Previous efforts to document the extent of government filtering have been made by researchers at the Soros Foundation's Internet Censorship Project. In that work, the ICP sent correspondents around the world to collect anecdotal data about filtering efforts worldwide by manually searching for some well-known Web pages; we build on their work by invoking automated methods to test and document thousands of pages blocked by each country or other blocking system studied. We wish to similarly augment the efforts described in such ventures as Shanthi Kalathil and Taylor Boas's "The Internet and State Control in Authoritarian Regimes" and Radio Free Europe's "20 Enemies of the Internet." Finally, our work follows a series of projects intended to document sites blocked -- and in many instances arguably wrongly blocked -- by major commercial Internet filtering applications; such projects include Bennett Haselton's Peacefire and Seth Finkelstein's Anticensorware Investigations as well as one author's Sites Blocked by Internet Filtering Programs.
In future work, the authors intend to expand analysis to Internet filtering systems in additional countries. Sign up to receive updates. To date, our methodology is limited to obtaining Internet access through a given country and testing a set of URLs for blockages; however, our ultimate aim is to develop a distributed software application for use in testing, analyzing, and documenting Internet filtering regimes worldwide. This application will enable Internet users to easily test what is and isn't filtered from their respective locations on the network, relaying results back for analysis and documentation. Get more information and sign up to get involved.Country-Specific Studies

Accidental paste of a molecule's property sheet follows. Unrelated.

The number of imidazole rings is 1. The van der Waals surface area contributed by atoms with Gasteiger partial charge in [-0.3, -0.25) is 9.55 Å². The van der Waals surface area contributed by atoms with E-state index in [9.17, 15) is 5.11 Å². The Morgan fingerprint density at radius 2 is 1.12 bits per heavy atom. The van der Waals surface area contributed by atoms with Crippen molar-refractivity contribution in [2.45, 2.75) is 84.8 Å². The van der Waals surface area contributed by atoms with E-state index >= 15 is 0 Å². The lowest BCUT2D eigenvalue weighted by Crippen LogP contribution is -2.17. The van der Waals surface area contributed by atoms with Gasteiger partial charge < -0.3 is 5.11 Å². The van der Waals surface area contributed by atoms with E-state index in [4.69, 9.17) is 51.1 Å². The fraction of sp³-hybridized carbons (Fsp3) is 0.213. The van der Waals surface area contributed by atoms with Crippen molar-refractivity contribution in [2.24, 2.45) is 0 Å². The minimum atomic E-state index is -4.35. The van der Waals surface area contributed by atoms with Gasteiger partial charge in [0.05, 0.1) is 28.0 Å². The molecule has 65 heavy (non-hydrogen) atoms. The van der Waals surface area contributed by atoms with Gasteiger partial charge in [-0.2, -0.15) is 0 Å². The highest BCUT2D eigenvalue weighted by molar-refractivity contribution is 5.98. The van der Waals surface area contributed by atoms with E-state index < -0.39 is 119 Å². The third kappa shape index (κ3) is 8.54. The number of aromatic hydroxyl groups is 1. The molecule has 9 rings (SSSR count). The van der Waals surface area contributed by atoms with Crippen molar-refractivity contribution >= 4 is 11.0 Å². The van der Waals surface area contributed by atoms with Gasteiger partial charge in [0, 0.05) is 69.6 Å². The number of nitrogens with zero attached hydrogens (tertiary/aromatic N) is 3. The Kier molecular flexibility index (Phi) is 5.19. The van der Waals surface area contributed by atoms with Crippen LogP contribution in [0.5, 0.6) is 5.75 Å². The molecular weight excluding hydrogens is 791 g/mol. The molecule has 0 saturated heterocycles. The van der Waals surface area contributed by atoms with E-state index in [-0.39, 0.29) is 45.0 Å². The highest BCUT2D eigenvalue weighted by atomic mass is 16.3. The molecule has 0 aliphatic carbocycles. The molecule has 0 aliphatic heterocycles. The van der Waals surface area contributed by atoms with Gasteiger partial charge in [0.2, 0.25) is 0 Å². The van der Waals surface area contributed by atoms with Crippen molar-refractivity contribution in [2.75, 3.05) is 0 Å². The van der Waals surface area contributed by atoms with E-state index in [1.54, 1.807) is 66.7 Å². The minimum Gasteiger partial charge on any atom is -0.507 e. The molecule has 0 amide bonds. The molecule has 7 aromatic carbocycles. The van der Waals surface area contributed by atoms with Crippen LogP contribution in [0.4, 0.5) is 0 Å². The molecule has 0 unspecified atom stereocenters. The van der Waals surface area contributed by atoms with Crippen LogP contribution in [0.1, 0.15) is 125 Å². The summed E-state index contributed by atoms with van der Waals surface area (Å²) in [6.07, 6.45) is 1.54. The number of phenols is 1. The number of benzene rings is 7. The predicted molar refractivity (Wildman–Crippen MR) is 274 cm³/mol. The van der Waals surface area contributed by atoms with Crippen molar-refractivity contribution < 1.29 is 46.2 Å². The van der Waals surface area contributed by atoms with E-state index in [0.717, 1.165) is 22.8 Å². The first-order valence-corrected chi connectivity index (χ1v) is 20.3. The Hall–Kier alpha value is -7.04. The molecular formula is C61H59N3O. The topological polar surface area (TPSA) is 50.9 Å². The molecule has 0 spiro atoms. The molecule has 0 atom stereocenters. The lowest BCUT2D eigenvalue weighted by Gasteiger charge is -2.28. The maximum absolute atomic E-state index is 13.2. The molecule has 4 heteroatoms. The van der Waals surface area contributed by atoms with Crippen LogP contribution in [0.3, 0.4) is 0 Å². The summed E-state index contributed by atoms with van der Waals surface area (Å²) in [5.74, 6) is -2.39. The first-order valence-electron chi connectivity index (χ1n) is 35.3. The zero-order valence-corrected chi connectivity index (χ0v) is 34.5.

From May 14 to 27, 2002, the authors investigated Internet Web blocking in Saudi Arabia. We find a total of 2,038 distinct web pages blocked, including over a thousand sites containing non-sexually explicit content. In testing a sample of 795 well-known sexually-explicit sites we found 86.2% blocked.
From March to November 2002, the authors tested more than two hundred thousand sites through Internet access in China, finding nearly twenty thousand to be blocked. Blocked sites included sites operated by world governments, non-governmental organizations, and educational institutions, as well as sites with health, entertainment, and political content.
Real-Time Testing of Internet Filtering in China (August 2002) - An experiment in "open research," this system allows anyone interested to suggest a site for testing in China and to find out immediately whether that site is accessible from within China.
Screenshots documenting the September 2002 replacement of requests for google.com with the pages of other search engines. (September 2002)